As the years passed, that belief made its way out of the sub-basement. It was now a conscious fear, and now I believed that the weight of that fear would bring about the inevitable. But by now, I was also really good at compartmentalizing my shit, and I kept this to myself. Except that those mental compartments aren’t built to last. They are designed to separate the trauma for the MOMENT so that we may swim to shore after the shark attack, drive to the ER after knife juggling practice, or climb out of the burning building. And one afternoon, the compartment I used to stuff all of this psycho-emotional baggage burst open, and I broke down and told my wife everything. She listened and held me lovingly and told me exactly what I needed to hear – that I was my person. That it was okay to feel this way. And that I would be okay. Expressing my biggest fear to the closest person in my life was incredible. And immediately afterward, I felt lighter, at ease, and empowered. I was in control of this thing. I had the confidence to see my fear for what it was; irrational. Unreal.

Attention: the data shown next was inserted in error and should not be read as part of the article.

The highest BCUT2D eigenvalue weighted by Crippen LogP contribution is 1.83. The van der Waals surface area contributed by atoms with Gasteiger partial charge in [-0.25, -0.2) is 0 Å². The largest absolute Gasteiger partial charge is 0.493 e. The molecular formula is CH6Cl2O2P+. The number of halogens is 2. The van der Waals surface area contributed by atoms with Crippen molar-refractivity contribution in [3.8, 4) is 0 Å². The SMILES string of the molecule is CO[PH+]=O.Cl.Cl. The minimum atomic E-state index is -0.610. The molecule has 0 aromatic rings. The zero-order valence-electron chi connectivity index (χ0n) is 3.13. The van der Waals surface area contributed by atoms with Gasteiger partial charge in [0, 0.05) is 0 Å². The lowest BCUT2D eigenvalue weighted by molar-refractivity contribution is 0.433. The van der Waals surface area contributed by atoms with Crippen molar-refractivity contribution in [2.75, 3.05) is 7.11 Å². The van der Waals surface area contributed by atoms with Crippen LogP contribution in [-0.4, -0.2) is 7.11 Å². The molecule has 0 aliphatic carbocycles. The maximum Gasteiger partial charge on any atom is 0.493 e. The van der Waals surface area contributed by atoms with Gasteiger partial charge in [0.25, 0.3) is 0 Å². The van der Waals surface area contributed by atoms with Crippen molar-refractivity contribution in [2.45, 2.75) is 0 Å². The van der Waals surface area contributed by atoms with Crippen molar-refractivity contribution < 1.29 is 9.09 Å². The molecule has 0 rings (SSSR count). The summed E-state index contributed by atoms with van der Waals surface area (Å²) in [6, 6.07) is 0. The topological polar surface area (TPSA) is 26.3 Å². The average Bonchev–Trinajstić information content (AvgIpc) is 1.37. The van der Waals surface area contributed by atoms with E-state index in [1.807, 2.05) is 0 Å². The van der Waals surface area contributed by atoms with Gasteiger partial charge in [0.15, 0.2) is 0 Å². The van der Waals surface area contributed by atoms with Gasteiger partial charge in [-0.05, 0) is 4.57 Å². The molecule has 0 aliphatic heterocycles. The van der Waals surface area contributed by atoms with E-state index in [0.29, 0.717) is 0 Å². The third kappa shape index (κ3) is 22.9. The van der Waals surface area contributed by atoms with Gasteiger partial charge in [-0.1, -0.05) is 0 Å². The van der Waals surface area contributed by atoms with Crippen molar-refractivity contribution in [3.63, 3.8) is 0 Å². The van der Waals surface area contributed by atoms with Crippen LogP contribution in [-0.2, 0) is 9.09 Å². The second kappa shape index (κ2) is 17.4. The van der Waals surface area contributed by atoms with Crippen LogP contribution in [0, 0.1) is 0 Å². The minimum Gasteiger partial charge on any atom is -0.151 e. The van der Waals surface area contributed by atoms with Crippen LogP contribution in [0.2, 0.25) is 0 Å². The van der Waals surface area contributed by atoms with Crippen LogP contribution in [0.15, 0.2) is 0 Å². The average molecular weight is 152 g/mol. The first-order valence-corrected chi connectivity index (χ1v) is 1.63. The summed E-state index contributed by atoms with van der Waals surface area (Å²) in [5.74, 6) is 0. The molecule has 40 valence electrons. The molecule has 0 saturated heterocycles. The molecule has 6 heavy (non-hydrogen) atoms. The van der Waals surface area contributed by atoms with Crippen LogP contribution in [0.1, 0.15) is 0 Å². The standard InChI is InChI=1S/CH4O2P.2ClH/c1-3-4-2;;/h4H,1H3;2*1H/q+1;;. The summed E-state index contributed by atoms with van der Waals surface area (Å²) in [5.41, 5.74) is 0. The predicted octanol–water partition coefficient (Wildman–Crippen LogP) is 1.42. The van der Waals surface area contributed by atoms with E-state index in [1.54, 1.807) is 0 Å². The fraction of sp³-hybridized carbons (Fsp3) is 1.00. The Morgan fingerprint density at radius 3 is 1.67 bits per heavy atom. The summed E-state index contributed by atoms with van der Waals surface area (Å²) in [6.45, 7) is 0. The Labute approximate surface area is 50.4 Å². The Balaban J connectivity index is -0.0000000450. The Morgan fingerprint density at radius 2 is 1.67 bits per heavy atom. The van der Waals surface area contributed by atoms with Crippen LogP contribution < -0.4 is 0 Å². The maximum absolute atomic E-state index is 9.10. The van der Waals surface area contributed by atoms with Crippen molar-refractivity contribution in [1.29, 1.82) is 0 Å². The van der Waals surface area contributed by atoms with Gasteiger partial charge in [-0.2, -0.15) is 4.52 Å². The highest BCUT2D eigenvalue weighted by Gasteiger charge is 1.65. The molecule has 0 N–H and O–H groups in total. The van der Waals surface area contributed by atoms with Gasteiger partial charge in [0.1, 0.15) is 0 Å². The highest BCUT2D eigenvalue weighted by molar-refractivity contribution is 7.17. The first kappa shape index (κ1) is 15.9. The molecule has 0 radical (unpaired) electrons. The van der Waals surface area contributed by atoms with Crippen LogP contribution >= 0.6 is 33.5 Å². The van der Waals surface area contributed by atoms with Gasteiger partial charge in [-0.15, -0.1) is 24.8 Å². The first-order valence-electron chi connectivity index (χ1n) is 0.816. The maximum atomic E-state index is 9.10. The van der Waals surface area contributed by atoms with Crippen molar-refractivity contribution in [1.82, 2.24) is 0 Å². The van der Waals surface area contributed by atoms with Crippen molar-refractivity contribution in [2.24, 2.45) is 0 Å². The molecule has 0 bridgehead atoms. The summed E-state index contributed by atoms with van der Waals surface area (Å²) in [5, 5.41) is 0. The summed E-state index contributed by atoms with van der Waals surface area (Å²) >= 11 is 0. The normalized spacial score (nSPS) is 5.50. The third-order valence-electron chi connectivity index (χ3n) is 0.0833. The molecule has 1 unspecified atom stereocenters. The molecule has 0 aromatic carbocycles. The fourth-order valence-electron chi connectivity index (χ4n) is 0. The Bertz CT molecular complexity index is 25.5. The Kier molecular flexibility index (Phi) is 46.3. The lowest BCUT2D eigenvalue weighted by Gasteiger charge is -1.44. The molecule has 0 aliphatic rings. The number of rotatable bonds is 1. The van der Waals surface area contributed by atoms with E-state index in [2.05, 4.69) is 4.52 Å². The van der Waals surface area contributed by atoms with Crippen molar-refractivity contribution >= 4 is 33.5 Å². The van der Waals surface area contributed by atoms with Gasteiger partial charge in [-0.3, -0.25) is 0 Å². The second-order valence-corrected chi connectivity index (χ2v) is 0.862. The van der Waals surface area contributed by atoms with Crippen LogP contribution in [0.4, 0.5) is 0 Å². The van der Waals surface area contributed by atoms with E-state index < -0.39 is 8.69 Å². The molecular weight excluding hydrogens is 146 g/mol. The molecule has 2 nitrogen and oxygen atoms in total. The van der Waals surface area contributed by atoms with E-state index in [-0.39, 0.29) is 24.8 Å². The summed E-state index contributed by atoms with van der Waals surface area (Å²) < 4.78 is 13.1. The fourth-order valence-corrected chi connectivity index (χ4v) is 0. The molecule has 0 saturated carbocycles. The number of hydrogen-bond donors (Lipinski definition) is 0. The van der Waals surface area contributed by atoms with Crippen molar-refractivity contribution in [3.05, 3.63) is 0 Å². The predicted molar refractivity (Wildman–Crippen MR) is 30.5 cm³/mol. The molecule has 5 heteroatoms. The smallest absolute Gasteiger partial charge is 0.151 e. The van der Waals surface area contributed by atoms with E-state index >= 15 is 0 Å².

And the next day I went to Trader Joe’s, and my car caught on fire.


Unlike "mental compartments"  created during traumatic events, this plastic compartment box is built to last. 

Once the fire in my Dodge was put out, I got close to have a better look. The hood and many parts of the engine had disintegrated. The windows were blown out, and the entire inner cabin -- the steering wheel, dashboard, car seats, etc. Everything had melted. Like a G.I joe in

the microwave melted. I learned from the fire captain that the fire probably started from the dying car battery and that car-engine fires make up one-third of all reported fires, which is a crazy statistic. Car fires are so common, it is amazing the auto-industry hasn’t turned